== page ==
By Brian Jacobsen, Chief Portfolio Strategist
- The agreement to suspend the debt ceiling until February 7 and fund the federal government until January 15 will create a bipartisan committee to prepare a deficit reduction plan.
- The deal sets the stage for future fights, as another round of federal spending cuts under the sequester is scheduled to occur with the new calendar year.
- However, the Treasury will have time to reload its ability to use extraordinary measures to postpone the next time the debt ceiling needs to be raised, which will likely be in June or July.
Senate leaders crafted a deal to suspend the debt ceiling until February 7 and to fund the federal government until January 15. The agreement passed the House and the Senate.
In addition to ending the partial shutdown and suspending the debt ceiling, the agreement will create a bipartisan committee (a Super Duper Committee, to distinguish it from the Super Committee that failed miserably after the August 2011 debt ceiling fight) with a target of December 13 for preparing a deficit reduction plan.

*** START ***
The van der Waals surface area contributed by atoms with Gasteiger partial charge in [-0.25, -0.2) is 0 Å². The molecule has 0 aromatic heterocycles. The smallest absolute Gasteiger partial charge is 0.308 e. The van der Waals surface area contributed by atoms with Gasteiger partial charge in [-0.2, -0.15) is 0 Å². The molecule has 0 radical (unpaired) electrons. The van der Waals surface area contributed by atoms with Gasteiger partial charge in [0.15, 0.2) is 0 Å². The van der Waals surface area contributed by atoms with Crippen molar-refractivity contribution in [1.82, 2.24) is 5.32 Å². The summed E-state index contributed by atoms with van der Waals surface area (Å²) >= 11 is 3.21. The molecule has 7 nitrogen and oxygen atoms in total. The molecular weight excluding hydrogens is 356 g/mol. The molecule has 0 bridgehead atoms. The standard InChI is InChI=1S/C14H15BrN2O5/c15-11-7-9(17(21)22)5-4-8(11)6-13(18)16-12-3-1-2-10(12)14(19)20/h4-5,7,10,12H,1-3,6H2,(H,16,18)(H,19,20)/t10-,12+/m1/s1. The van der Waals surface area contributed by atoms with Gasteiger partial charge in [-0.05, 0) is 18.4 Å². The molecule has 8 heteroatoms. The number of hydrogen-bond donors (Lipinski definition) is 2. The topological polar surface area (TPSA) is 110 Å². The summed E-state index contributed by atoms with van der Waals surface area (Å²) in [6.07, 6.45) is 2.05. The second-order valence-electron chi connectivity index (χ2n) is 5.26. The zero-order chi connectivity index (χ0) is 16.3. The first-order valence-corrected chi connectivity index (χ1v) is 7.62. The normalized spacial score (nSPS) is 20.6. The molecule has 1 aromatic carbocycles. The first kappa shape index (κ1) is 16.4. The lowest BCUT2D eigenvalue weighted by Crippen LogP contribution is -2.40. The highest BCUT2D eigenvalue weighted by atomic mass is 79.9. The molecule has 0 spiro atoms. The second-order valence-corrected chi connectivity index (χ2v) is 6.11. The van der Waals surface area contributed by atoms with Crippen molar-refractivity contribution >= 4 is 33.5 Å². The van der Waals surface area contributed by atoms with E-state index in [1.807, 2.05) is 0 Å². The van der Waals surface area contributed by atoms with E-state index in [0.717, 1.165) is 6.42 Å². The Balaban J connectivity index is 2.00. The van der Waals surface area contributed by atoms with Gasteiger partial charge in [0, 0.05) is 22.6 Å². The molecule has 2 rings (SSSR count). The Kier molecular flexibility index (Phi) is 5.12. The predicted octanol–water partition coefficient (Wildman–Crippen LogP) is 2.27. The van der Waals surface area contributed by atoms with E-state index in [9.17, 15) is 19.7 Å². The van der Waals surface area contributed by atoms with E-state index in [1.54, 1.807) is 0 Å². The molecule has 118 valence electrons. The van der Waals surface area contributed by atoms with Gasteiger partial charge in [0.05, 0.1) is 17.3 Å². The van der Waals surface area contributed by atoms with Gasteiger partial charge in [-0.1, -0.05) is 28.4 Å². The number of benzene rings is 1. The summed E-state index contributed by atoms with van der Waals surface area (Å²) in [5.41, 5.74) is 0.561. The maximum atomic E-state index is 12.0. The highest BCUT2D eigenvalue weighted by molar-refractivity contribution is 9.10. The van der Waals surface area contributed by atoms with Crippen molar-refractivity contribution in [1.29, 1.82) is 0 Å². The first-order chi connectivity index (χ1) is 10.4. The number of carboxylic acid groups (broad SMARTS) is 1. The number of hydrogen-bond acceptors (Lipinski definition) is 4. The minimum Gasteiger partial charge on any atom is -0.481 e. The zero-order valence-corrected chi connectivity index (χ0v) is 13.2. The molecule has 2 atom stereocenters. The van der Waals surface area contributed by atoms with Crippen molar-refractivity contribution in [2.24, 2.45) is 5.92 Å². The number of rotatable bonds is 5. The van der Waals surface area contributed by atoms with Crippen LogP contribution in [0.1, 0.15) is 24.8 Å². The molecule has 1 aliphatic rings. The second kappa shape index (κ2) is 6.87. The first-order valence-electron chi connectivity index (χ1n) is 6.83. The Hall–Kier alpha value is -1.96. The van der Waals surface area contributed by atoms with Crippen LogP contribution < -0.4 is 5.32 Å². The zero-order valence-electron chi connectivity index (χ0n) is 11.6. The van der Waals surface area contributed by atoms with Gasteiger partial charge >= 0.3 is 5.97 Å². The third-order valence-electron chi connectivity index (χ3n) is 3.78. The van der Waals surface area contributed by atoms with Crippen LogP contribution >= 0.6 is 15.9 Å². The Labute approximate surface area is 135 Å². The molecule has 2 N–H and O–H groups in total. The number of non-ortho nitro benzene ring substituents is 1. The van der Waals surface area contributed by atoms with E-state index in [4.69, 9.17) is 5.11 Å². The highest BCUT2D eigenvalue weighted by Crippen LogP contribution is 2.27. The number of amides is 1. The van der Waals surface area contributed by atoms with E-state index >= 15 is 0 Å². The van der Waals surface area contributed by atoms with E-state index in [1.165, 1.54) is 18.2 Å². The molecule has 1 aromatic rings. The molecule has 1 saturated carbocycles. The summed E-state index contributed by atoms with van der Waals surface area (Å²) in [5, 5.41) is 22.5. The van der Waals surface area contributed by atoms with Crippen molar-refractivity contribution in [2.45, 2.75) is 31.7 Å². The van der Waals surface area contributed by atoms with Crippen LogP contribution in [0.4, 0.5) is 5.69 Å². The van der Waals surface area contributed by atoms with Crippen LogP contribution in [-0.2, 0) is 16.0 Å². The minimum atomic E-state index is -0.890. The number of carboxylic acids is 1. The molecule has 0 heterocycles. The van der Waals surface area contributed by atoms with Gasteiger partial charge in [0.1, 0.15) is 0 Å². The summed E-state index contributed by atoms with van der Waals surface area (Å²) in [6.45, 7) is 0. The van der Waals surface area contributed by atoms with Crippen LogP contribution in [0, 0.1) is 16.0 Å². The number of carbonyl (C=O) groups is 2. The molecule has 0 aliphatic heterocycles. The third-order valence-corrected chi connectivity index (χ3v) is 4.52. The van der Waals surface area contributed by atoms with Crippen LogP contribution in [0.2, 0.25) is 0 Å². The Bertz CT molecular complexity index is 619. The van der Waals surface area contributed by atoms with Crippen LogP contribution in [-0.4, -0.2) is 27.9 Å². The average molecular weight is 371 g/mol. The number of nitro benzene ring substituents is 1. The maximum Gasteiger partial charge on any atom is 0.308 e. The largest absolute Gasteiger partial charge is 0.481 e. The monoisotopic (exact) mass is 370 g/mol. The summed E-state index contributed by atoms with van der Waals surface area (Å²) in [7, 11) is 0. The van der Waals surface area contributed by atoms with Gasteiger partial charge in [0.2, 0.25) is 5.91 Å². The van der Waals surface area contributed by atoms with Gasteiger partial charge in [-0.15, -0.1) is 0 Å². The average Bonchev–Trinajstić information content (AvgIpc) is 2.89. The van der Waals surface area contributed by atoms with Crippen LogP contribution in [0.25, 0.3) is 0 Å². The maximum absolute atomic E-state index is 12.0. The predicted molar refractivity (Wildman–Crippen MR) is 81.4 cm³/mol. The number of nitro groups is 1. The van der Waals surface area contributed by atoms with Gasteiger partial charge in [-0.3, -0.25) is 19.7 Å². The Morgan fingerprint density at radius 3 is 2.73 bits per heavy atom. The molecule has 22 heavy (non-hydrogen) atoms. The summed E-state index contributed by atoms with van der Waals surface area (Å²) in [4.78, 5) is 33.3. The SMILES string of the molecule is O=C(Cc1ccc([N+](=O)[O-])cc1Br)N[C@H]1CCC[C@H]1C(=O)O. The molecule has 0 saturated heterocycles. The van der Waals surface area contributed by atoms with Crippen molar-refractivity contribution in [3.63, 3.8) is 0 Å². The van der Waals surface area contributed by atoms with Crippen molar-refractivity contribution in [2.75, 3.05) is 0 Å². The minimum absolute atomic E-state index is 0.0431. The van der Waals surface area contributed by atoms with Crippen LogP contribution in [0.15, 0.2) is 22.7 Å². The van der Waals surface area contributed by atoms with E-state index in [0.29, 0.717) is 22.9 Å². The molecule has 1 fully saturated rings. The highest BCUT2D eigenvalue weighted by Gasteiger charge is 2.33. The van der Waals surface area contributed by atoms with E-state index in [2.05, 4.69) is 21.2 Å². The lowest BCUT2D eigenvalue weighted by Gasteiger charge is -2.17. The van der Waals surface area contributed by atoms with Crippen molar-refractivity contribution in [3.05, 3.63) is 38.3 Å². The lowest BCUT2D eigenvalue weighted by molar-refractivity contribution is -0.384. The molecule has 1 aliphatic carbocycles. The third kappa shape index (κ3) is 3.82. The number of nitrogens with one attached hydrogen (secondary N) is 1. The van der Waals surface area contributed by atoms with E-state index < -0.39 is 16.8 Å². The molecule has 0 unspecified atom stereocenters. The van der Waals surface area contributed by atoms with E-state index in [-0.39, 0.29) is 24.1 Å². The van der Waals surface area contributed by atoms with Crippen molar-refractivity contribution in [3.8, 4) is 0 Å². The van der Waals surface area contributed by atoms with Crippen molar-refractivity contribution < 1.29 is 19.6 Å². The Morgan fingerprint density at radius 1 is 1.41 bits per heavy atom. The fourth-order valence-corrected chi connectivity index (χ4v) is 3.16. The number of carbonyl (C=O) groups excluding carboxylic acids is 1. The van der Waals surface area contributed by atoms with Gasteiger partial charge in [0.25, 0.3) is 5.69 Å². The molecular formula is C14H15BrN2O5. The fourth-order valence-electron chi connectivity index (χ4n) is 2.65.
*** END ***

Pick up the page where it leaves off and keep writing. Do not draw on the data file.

Furloughed federal employees will be given back pay, and an income-verification requirement will be added for those receiving subsidies under the Affordable Care Act.
The back pay for federal employees will help dampen the economic impact of the government shutdown on the communities in which they live. In terms of the shutdown’s economic impact on gross domestic product, I believe it will likely be a rounding error.
The deal sets the stage for future fights. Another round of federal spending cuts under the sequester is scheduled to occur with the new calendar year. Democrats are likely hoping that the Super Duper Committee will come to an agreement to reverse these cuts—or to at least give some flexibility to the agencies affected by them. That may be the best we can hope for out of this committee. There is little reason to expect that it will come up with a long-term plan to reduce entitlements and transform the tax system. A lot of what happens in Congress between now and the midterm elections in November 2014 will likely be posturing for votes.
Suspending the debt ceiling until February 7 will give the Treasury the opportunity to reload its ability to use extraordinary measures to postpone the next time the debt ceiling needs to be raised. This will likely be in June or July, smack dab in the middle of campaign season, making it the perfect opportunity for more grandstanding and theatrics.